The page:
New switching bribes mean for the first time five major providers have hardcore promotions vying for the coveted best-buy crown.

Three big high street banks have recently launched new or improved incentives, meaning there's now an unprecedented five giants offering switching deals.

First Direct and Halifax have both recently improved their switching offers, while HSBC has launched a new deal, all three of which join both Santander and Nationwide Building Society's existing switching promotions.

However, while all the accounts have no monthly fees, to qualify for the perks you have to pay in a minimum amount each month.

The giants battling for business (for full info on all the accounts see the Best Bank Accounts guide)

  • Halifax. The Halifax Reward account gives a 100 bonus plus 5 each month when you deposit a monthly minimum of 1,000, although if you get this account, don't go overdrawn as you'll face 1 a day charges.
  • First Direct. The First Direct 1st account gives a 100 intro bonus, plus an extra 25 if you switch via comparison site The account also comes with a 250 0% overdraft (15.9% above that), though no in-credit interest. To get it you need to pay in a monthly minimum of 1,500.
  • Santander. The Santander Preferred current account gives a 100 bonus, a year's 0% overdraft (then 50p per day up to a maximum of 5 per month) and 5% in-credit interest on up to 2,500 for a year. You need to pay in a minimum of 1,000 each month.
  • HSBC. New or existing customers who haven't used the switching service for the HSBC Bank Account can get 6% in-credit interest on up to 2,500 for the first year, although you have to pay in a minimum 500 each month.
  • Nationwide. New and existing Nationwide FlexAccount customers get free European multi-trip travel insurance for those up to age 75, if they deposit a minimum 750 a month.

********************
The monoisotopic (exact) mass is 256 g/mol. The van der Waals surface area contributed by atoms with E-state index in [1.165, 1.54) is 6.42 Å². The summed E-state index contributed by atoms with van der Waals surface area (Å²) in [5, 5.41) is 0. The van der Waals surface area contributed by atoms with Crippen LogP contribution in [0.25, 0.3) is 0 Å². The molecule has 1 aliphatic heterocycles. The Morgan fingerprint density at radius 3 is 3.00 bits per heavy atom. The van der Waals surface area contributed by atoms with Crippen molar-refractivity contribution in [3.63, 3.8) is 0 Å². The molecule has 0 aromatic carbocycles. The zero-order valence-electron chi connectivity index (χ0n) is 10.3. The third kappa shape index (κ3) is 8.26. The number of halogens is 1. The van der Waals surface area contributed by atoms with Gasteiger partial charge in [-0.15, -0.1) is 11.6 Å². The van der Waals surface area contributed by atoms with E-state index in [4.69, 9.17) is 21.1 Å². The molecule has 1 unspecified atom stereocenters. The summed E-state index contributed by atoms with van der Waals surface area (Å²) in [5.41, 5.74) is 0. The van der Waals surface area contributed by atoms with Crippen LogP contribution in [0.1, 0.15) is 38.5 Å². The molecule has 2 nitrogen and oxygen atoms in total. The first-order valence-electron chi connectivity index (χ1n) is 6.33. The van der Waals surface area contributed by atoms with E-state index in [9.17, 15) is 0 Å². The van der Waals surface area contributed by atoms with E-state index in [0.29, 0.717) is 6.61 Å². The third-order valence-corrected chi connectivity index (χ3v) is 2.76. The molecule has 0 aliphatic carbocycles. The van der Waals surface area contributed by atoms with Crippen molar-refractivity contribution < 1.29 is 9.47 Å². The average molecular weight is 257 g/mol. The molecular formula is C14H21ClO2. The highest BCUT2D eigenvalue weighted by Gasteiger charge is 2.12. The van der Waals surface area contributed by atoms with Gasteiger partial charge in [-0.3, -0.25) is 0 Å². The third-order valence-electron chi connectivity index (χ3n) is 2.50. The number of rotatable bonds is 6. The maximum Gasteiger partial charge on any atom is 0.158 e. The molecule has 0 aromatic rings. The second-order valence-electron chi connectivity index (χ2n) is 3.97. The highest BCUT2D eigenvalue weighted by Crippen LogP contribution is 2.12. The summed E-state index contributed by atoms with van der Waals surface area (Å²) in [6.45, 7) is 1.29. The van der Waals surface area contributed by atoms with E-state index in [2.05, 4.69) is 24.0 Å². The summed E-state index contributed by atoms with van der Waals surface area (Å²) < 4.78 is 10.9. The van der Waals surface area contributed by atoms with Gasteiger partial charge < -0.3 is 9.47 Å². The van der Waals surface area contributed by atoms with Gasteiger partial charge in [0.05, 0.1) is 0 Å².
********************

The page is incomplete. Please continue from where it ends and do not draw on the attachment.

To get these accounts you need to have a decent credit rating, although if you've had past problems you should still be able to get a basic bank account. creator Martin Lewis says: "Finally, there's a chink of light in the current account market. Competition is starting to sizzle, at least for those with decent credit scores, within their overdraft limits.

"Most interesting is HSBC's involvement as it's one of the original big four, who usually rely on the legacy of their huge customer base from a bygone age of banking.

"Hopefully that dominance is ending and banks are starting to realise if they want to keep good customers they can't get away with paying pitiful interest and giving bog-standard service.

"For customers this is a huge boon. Banks are trying to bribe you to switch, delight in it and shove the cash happily into your pocket.

"Switching is much easier than it used to be. Direct debits and standing orders are moved for you, though always ensure people who pay you know your new details.

"For safety, keep the old account open for at least three months, with a small amount of funds in as a safety net."